State-owned Kuwait Gulf Oil Company has appointed Australia’s WorleyParsons to draw up a four-month study for the offshore Dorra gas field.

It is expected the gas from the field will be used by Kuwait in domestic power generation and production of petrochemicals.

The work so far has been preparation, rather than a definite sign that the disputed field is to be developed, says the source.

“The aim of the study is to determine the cost and most appropriate processing facilities for about 1.5 billion cubic feet a day (cf/d), although the volume of gas has still to be finalised,” says a source close to the scheme.

Before the field can be developed, Al-Khafji Joint Operations (KJO), the Saudi/Kuwaiti operator which works in the Divided Zone between the two countries, will commission a full feed study and later appoint an engineering, procurement and construction contractor. KJO appointed two unnamed international engineering and design firms in early 2010 to work on a full-field development plan for the reservoir (MEED 26:2:10).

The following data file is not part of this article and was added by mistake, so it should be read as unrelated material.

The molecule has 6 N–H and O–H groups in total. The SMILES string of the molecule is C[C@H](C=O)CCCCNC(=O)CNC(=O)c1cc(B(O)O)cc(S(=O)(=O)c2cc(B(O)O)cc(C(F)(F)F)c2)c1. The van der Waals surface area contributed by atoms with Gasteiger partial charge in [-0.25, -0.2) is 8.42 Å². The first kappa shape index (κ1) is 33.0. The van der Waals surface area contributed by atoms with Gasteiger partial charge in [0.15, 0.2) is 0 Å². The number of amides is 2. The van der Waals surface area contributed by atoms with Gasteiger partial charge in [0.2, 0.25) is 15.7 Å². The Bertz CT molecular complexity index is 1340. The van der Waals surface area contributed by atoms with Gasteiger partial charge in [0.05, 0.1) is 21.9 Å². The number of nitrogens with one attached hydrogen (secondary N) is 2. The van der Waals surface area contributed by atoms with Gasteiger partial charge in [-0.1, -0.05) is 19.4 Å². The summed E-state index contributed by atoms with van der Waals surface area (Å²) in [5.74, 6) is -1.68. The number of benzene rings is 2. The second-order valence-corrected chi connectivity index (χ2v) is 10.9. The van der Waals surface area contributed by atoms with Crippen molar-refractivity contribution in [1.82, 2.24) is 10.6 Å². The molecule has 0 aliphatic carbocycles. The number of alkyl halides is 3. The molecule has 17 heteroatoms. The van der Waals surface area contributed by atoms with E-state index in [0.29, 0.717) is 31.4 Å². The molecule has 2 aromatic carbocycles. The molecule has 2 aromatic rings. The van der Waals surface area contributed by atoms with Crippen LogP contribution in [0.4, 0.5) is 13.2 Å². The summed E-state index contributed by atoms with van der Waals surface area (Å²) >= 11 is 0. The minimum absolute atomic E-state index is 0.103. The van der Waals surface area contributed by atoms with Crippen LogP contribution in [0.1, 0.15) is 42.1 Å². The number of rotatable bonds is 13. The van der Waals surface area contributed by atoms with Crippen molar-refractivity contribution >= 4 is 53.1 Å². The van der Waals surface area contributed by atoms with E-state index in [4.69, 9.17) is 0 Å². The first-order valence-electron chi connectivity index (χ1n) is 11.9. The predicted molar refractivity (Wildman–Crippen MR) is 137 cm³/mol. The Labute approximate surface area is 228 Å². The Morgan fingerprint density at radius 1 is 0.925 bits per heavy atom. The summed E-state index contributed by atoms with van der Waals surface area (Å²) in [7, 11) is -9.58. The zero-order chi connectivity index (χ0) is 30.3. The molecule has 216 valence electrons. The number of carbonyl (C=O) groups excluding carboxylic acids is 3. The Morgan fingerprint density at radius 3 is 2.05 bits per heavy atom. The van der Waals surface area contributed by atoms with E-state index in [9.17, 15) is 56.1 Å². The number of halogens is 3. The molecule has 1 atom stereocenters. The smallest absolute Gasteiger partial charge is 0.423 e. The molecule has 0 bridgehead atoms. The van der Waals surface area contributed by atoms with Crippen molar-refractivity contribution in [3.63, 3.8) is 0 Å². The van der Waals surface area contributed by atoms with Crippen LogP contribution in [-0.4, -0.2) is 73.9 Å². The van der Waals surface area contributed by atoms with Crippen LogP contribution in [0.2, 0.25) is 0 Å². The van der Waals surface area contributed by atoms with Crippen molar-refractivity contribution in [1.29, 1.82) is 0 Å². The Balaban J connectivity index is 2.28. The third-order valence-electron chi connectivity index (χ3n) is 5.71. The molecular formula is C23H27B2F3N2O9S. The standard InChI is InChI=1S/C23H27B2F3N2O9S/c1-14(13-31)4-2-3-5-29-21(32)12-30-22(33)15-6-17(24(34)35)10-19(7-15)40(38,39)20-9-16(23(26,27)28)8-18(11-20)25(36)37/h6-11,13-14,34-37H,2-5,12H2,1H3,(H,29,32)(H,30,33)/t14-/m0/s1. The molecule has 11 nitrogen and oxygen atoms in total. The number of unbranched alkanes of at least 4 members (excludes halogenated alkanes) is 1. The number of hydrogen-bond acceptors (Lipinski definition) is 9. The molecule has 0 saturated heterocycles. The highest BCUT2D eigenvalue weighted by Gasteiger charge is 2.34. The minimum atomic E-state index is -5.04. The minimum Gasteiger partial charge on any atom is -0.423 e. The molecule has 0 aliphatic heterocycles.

KJO is jointly run by Kuwait Gulf Oil Company and Saudi Arabia’s Aramco Gulf Operations Company, both subsidiaries of their respective national oil companies, Kuwait Petroleum Corporation (KPC) and Saudi Aramco.

Most of Kuwait’s gas production currently comes from associated reservoirs, where gas is produced as part of the process of pumping oil. Kuwait’s development of its gas deposits in the north of the country estimated at 32 trillion cubic feet, roughly half of the country’s total, have progressed slowly. Overall, KPC wants to produce more than 1 billion cf/d of non-associated gas by 2015.

The gas at Dorra is non-associated, meaning it will be produced independently of oil, but it has been a source of controversy since the 1960s. Saudi Arabia, Kuwait and Iran all claim to have rights to the field. Negotiations are ongoing between Kuwait and Iran to solve maritime boundary issues over the field.

Kuwait needs short-term solutions to supply itself with gas, while it waits for the stalemate to end. It even held talks with Iran in 2008 over potential gas imports using an underwater pipeline.